With careful planning, a tour of Mansfield could be arranged that would bypass its hard times. Begin a half-hour's drive south at Mohican State Forest, with its picturesque sandstone bluffs. Proceed along winding roads to Malabar Farm, the estate of novelist Louis Bromfield, where Humphrey Bogart wed Lauren Bacall in 1945. Continue north to the upscale suburb of Lexington, past the multimillion-dollar YMCA fitness center, to Woodland, a historic Mansfield neighborhood with grand brick manor houses. Tend west to the art center, pause on Marion Avenue to see the boyhood home of Senator Sherrod Brown, head out to the placid Clear Fork Reservoir, and wend your way north by way of suburban Ontario's affluent subdivisions to the Ohio State University's wooded regional campus and the Westbrook Country Club. This verdant amble provides a sense of why Mansfield was the pastoral idyll of John Chapman, the mythic Johnny Appleseed, when he lived here from 1820 to 1840.
Very different conclusions suggest themselves, however, if you begin on the east side, amid the modest homes of Madison township, a working-class suburb. Head into Mansfield, past the junkyard and water treatment plant. Follow the railway tracks north, and towering over it all you will see the abandoned seven-story Westinghouse factory, the city's largest employer between the 1920s and 1970s. Once 8,500 employees worked here in sixteen buildings on forty-two acres, turning out stoves and refrigerators. During World War II the plant made aircraft radio transmitters, wings and bomb parts. Now the factory is barren, its windows pockmarked by thrown stones, the immense W on its water tower faded. From Westinghouse in all directions, particularly out to the largely black North End, stretch "the flats," lowlands crowded with skinny houses planted a few feet apart. Once erected in a booming factory town, they are now dilapidated eyesores, attracting slumlords who never bother with repairs, their porches bowed, their siding weatherbeaten, their paint peeling. Many are boarded over.
Mansfield's median household income, $30,176, is far below the national median of $41,994. In the city schools, the poverty rate among children--defined by the Census Bureau as a four-person household with income under $22,025--is a staggering 28.8 percent. In part, this is the old story of racial disparity in America; Mansfield is almost 20 percent black. It is also the familiar story of the deterioration of urban schools with the flight of upper-middle-class whites, with their tax dollars, to the suburbs, since Richland County as a whole is nearly 10 percent black. But every school district in the county has seen its poverty rate rise in the past ten years, and a number have double-digit rates, including Madison (16.4 percent), Crestview (17.1 percent) and Plymouth-Shiloh (23.2 percent).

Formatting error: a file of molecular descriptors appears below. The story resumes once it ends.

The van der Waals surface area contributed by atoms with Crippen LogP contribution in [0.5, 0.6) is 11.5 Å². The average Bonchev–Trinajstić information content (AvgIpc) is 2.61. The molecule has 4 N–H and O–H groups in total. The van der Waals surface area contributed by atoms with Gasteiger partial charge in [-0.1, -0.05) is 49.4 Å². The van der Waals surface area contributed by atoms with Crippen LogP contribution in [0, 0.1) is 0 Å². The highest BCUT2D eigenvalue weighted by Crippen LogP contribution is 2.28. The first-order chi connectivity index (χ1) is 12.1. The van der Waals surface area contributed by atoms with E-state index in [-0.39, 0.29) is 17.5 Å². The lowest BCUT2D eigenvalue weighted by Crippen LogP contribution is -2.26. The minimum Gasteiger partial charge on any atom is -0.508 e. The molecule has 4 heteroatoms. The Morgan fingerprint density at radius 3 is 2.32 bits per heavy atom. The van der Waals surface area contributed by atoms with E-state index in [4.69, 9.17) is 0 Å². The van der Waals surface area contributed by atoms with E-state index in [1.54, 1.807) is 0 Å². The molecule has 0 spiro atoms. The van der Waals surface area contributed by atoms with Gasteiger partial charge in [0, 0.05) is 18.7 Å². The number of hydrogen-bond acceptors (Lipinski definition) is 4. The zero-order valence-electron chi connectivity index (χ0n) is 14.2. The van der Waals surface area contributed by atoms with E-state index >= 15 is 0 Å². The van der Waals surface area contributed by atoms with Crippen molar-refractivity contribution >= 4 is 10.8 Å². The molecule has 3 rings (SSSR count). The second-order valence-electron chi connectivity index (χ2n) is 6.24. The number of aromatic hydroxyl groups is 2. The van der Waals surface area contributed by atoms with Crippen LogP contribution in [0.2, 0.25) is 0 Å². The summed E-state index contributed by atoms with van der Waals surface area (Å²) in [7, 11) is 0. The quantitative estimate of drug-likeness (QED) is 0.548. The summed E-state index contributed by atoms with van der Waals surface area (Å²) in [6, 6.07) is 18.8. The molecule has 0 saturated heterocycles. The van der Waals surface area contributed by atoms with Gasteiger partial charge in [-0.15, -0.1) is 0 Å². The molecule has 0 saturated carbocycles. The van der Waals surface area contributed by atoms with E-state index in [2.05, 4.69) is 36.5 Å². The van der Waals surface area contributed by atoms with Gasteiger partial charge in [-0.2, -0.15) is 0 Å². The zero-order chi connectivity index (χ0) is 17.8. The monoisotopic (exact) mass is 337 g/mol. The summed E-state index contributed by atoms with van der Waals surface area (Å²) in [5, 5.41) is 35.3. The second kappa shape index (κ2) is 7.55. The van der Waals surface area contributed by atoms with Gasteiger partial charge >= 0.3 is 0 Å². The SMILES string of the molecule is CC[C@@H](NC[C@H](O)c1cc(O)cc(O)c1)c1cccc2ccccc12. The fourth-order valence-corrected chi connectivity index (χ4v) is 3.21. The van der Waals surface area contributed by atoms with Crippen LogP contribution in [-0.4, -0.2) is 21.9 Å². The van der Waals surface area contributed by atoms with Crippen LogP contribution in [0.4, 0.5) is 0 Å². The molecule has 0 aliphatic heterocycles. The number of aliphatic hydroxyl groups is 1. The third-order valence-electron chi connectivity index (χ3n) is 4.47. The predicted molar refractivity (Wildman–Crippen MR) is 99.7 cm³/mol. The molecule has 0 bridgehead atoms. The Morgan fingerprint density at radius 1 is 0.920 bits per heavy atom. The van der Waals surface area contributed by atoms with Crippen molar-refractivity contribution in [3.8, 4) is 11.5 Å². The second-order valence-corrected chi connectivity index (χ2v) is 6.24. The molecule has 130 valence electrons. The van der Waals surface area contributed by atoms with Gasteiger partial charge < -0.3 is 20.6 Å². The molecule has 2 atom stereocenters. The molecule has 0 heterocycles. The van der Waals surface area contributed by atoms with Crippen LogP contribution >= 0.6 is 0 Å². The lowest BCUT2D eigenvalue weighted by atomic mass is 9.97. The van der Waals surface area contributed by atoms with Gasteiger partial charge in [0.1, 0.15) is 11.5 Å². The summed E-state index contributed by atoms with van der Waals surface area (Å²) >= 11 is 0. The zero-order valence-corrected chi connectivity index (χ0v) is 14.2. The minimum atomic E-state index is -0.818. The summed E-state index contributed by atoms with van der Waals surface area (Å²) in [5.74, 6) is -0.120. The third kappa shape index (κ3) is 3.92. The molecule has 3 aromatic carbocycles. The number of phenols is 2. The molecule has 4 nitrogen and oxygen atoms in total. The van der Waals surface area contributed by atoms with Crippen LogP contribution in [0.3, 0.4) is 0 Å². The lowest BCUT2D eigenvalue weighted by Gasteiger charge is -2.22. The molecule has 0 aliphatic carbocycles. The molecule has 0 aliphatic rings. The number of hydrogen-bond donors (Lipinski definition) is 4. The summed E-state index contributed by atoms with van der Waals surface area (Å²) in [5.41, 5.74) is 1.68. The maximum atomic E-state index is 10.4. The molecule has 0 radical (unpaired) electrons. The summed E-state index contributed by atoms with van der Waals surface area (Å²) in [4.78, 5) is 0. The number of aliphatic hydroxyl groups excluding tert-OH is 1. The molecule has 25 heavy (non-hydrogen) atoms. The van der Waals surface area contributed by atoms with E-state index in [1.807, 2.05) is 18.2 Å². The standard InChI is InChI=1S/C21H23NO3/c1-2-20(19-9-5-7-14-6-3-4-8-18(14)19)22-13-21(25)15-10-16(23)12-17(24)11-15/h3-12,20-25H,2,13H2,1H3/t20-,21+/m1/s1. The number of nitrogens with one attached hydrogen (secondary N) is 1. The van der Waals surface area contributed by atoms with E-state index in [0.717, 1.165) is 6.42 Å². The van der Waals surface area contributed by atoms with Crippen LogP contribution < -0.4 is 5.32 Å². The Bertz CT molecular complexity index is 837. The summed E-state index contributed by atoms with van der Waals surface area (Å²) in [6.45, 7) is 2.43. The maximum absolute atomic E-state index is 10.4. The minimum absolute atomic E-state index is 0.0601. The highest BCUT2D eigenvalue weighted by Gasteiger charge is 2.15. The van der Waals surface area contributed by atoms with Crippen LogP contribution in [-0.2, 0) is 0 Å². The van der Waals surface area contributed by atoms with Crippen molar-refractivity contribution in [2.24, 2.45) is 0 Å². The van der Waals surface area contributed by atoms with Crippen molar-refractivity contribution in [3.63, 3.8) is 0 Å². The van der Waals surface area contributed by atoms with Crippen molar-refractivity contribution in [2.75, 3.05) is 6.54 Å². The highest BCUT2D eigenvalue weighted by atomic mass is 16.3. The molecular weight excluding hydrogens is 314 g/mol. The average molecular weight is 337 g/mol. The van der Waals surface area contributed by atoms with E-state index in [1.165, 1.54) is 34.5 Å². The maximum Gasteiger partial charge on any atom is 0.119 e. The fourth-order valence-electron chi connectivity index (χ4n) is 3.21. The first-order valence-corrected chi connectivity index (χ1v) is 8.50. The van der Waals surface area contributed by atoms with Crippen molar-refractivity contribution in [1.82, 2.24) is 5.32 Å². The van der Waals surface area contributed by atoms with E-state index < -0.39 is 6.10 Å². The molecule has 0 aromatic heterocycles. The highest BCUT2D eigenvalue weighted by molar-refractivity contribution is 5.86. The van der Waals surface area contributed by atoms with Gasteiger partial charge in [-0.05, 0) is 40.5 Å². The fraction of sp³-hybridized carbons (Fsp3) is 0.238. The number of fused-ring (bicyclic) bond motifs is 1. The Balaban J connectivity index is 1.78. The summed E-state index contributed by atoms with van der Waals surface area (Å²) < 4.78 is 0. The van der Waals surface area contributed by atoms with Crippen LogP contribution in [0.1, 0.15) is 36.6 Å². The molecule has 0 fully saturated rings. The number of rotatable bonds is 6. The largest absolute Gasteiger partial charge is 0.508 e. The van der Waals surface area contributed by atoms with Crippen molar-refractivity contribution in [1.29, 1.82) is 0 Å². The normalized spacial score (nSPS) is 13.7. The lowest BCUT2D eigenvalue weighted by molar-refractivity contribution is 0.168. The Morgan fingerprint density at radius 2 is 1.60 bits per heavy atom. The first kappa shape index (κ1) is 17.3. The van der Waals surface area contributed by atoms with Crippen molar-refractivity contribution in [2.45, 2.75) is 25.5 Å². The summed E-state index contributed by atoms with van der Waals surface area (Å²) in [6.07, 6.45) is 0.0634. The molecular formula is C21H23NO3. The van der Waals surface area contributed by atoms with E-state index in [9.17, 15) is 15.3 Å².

Foreclosures in Richland County are at an all-time high and will likely number about 1,000 for 2009, estimates Mansfield's fair housing director, Don Mitchell. Initially brought on by predatory lending, foreclosures now reflect generalized economic distress. "We're seeing a lot more people who have good loans, good interest rates," says foreclosure prevention advocate Tracy Bond of Empowering and Strengthening Ohio's People (ESOP). "They've lost their job and can't sell their house."
At First Call, an assistance referral hot line, Terry Carter reports "an unprecedented level of need," including many who have "never, ever had to go through the system before." Meanwhile, United Way fundraising has fallen, social service budgets are being cut, alcohol abuse is rising among unemployed middle-age men, calls to suicide hot lines have increased and heroin use is exploding. Richland County's heroin dealers, says the spokesperson for a ten-county law enforcement drug task force, Lt. Dino Sgambellone, sometimes travel to Columbus twice daily to replenish their wares: "It doesn't take them long to sell out."
Mansfield's initial factory closings in the 1970s and '80s were partially counterbalanced by the expanding GM plant, but as GM leaves, few other employers offer a comparable living. Out near the regional airport and state prison, newer industrial parks exist in auto parts and other forms of manufacturing, but the firms are nonunion. Rumors abound that the cavernous GM plant will be bought up by Hyundai or some other company, but given the industry's overcapacity, there are few takers for the many such facilities on the market. Even should the plant be sold, its new occupier will almost surely be nonunion.
Jay Goyal, scion of a local metal manufacturing family, is a young Democratic state legislator who represents Richland County, usually a Republican district. He holds innovation and education to be key to the area's revival, looking to a wind farm rising near Shelby and prospects for bioproducts (plant-derived plastic equivalents). The question is whether such industries, if they do materialize, will yield high-paying jobs. Tim Bowersock, Mansfield's economic development director, points to StarTek as a success story. A firm that handles outsourced customer care and technical support, StarTek opened a call center in Mansfield in 2008 that now employs more than 900 workers. But StarTek's customer service representatives start at $9 an hour, many of them part time.